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That’s Not A Compliment

January 7, 2015

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The new comic was beyond nervous. After weeks of practice and months of “thinking about it” he was finally going up on stage at an Open Mic. Three minutes to be funny or die trying.

Admittedly he rushed through a couple of the jokes. He forgot, or didn’t know not to stomp on the audience laughter. And when the light came on at two and a half minutes he wrapped up with his closer and left the stage to solid applause.

He’d done it. . . and it felt GREAT! The adrenaline rush was still with him after the show when one of the senior comics, a guy who’d been performing for years came over to offer a word of congratulations.

That’s was pretty good for your first time.

Thanks. . .wait. What?

How often have you attempted to offer a word of encouragement and ended up doing the opposite? When you phrase a complement like the senior comic did, it’s actually no complement at all.

By tying your feedback, even positive feedback to a qualifier like “for your first time” you are already limiting the scope of anything you say. We expect that people are not going to be good at something the first time they try it. So, those doing something for the first time are as a group not going to be as accomplished as those who’ve been doing it longer.

I’ve launched dozens, probably hundreds of projects over my career. I still remember the first one. It was a training course for Microsoft. I named it “Microsoft Exchange Advanced Topics” because I wasn’t experienced enough to know what a terrible name that was. It should have been named, “Microsoft Exchange Client/Server Network Analysis.” The course looked at the network traffic between a Microsoft Exchange server and an email client.

The content was good and the topic was something that our support teams were clamoring for. However, my rollout was less than stellar. There were numerous details in the labs and the manual that I hadn’t completely nailed down by the time we launched. Still, it was reasonably successful and it went on to become the most popular Microsoft Exchange course that we ever created.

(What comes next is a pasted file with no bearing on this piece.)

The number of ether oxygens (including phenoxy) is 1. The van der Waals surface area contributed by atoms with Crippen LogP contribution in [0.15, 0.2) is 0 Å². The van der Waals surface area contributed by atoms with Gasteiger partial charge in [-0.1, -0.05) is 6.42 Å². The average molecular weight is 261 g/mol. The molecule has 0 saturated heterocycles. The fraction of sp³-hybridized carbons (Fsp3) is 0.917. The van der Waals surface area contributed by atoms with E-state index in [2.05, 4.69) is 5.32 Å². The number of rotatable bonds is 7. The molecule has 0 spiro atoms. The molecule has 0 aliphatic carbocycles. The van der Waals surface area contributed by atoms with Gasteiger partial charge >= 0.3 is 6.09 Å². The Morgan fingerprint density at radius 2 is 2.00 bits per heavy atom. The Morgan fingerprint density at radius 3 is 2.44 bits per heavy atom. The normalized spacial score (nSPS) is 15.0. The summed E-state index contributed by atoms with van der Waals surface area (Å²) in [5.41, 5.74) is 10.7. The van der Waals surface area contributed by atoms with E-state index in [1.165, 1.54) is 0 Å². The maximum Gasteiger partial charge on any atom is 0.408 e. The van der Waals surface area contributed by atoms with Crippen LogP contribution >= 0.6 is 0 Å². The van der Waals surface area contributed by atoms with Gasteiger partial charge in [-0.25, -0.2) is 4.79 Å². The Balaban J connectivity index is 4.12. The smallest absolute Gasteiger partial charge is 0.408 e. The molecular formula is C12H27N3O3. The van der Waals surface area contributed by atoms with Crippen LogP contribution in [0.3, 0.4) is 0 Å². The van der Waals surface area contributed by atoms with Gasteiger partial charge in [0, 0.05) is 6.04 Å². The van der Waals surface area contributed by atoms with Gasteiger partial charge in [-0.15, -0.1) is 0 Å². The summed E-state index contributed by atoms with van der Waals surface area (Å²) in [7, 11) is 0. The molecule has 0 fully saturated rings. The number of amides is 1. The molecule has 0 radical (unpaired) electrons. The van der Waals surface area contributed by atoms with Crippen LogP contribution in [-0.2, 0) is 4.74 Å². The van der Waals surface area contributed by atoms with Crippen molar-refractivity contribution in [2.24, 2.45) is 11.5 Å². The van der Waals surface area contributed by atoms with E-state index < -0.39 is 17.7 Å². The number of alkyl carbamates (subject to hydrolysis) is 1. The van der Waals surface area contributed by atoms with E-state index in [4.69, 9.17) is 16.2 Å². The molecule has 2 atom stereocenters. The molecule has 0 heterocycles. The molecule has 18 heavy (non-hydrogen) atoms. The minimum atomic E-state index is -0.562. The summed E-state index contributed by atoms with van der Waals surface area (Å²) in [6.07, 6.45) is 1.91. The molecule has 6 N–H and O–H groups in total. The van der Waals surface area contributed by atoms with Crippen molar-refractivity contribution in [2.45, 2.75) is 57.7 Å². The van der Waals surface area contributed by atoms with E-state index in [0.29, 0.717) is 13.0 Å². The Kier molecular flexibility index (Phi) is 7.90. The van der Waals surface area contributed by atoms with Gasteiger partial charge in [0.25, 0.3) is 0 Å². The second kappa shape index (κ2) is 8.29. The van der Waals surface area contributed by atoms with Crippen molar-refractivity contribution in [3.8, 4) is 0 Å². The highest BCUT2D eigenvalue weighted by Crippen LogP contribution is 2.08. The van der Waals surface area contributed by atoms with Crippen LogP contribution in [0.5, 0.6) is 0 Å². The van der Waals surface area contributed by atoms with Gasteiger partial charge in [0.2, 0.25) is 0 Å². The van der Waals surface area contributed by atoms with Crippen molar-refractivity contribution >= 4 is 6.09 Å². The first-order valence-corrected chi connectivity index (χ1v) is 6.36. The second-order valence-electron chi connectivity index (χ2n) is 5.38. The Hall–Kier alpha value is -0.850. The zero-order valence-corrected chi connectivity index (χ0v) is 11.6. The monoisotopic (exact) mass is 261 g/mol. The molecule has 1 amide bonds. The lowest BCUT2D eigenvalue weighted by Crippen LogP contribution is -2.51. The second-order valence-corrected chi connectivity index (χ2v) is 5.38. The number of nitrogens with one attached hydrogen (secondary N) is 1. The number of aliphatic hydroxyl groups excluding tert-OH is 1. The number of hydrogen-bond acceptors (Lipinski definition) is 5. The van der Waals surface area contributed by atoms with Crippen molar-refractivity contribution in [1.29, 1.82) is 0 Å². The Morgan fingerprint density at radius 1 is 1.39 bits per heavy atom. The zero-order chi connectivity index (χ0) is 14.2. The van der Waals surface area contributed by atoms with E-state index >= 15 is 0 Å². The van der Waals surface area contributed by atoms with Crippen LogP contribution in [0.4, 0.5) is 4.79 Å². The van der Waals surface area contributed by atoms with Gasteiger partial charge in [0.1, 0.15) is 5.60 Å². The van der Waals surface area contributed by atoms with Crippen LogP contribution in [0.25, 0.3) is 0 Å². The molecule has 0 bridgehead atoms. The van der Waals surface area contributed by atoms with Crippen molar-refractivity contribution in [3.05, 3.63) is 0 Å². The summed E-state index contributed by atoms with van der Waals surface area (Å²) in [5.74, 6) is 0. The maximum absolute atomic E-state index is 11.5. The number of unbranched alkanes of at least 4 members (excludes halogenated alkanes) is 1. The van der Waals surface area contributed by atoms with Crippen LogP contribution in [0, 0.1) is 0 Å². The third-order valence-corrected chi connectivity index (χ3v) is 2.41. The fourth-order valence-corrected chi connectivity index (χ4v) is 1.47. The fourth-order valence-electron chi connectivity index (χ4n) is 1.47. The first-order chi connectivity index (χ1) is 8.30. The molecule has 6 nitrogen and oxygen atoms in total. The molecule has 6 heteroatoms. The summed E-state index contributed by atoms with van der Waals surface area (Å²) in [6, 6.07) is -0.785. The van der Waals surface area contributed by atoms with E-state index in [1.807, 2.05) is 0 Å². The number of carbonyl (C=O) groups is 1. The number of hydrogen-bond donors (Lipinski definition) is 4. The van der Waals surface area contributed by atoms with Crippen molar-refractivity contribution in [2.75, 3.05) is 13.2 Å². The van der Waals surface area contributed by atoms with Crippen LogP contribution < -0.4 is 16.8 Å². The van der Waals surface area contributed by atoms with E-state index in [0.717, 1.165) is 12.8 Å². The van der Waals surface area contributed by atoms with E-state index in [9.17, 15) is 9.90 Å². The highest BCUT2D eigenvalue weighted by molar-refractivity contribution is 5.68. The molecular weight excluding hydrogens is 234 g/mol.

As my manager and I reviewed the launch I asked her for some very direct feedback.

So, how would you rate the course launch, Staci?

It wasn’t too bad for your first time. Of course, if the next launch has the same issues, I won’t be as understanding.

Not bad for your first time. That was accurate feedback, but it wasn’t a compliment. She was both acknowledging that I was new at this and acknowledging that there were issues with the launch. And she was doing it in an affirming way that I could build on rather than a negative way.

Last year we launched three new call centers at my current company. I was the IT Project Manager. The president of the company sent me an email after we launched.

Nice job. A very smooth launch. It’s great to have you on the team.

She didn’t include “For your first time” and if she had, I would have felt disappointed.

If you are going to complement someone for a good job, don’t weaken it by tacking on qualifiers. In my first example with the two comedians, I think the senior comic really did mean that the new guy had done a good job. Not that he was simply better than most first timers. If that’s what he meant, it would have been better to simply say,

That was a good job. You killed it.

THAT would be a complement that any comedian would like to receive.

Rodney M Bliss is an author, columnist and IT Consultant. His blog updates every weekday at 7:00 AM Mountain Time. He lives in Pleasant Grove, UT with his lovely wife, thirteen children and one grandchild.

Follow him on
Twitter (@rodneymbliss)
Facebook (www.facebook.com/rbliss)
LinkedIn (www.LinkedIn.com/in/rbliss)
or email him at rbliss at msn dot com

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